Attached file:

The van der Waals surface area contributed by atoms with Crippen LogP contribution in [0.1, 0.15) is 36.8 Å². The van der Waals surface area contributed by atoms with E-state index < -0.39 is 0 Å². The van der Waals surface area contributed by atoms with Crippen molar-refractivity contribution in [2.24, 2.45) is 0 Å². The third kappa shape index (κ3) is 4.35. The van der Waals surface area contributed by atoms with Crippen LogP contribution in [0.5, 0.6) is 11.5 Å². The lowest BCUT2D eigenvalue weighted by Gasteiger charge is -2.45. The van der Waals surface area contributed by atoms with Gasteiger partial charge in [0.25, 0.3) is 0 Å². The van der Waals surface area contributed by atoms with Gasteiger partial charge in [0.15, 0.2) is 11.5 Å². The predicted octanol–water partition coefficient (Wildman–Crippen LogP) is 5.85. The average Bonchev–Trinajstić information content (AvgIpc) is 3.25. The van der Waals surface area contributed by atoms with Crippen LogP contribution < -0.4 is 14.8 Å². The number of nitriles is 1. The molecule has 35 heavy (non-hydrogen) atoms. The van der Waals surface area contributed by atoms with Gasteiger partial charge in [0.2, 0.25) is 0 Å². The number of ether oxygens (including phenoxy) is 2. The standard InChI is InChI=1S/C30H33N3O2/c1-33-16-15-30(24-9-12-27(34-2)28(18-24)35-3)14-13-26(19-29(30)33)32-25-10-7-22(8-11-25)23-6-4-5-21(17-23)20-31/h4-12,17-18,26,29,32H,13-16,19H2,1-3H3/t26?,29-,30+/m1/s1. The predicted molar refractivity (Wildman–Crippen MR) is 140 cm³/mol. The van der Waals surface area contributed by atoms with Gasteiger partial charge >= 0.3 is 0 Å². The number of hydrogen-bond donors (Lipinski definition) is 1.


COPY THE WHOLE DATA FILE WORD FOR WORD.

The van der Waals surface area contributed by atoms with Crippen LogP contribution in [0.1, 0.15) is 36.8 Å². The van der Waals surface area contributed by atoms with E-state index < -0.39 is 0 Å². The van der Waals surface area contributed by atoms with Crippen molar-refractivity contribution in [2.24, 2.45) is 0 Å². The third kappa shape index (κ3) is 4.35. The van der Waals surface area contributed by atoms with Crippen LogP contribution in [0.5, 0.6) is 11.5 Å². The lowest BCUT2D eigenvalue weighted by Gasteiger charge is -2.45. The van der Waals surface area contributed by atoms with Gasteiger partial charge in [0.25, 0.3) is 0 Å². The van der Waals surface area contributed by atoms with Gasteiger partial charge in [0.15, 0.2) is 11.5 Å². The predicted octanol–water partition coefficient (Wildman–Crippen LogP) is 5.85. The average Bonchev–Trinajstić information content (AvgIpc) is 3.25. The van der Waals surface area contributed by atoms with Crippen LogP contribution < -0.4 is 14.8 Å². The number of nitriles is 1. The molecule has 35 heavy (non-hydrogen) atoms. The van der Waals surface area contributed by atoms with Gasteiger partial charge in [0.2, 0.25) is 0 Å². The number of ether oxygens (including phenoxy) is 2. The standard InChI is InChI=1S/C30H33N3O2/c1-33-16-15-30(24-9-12-27(34-2)28(18-24)35-3)14-13-26(19-29(30)33)32-25-10-7-22(8-11-25)23-6-4-5-21(17-23)20-31/h4-12,17-18,26,29,32H,13-16,19H2,1-3H3/t26?,29-,30+/m1/s1. The predicted molar refractivity (Wildman–Crippen MR) is 140 cm³/mol. The van der Waals surface area contributed by atoms with Gasteiger partial charge >= 0.3 is 0 Å². The number of hydrogen-bond donors (Lipinski definition) is 1.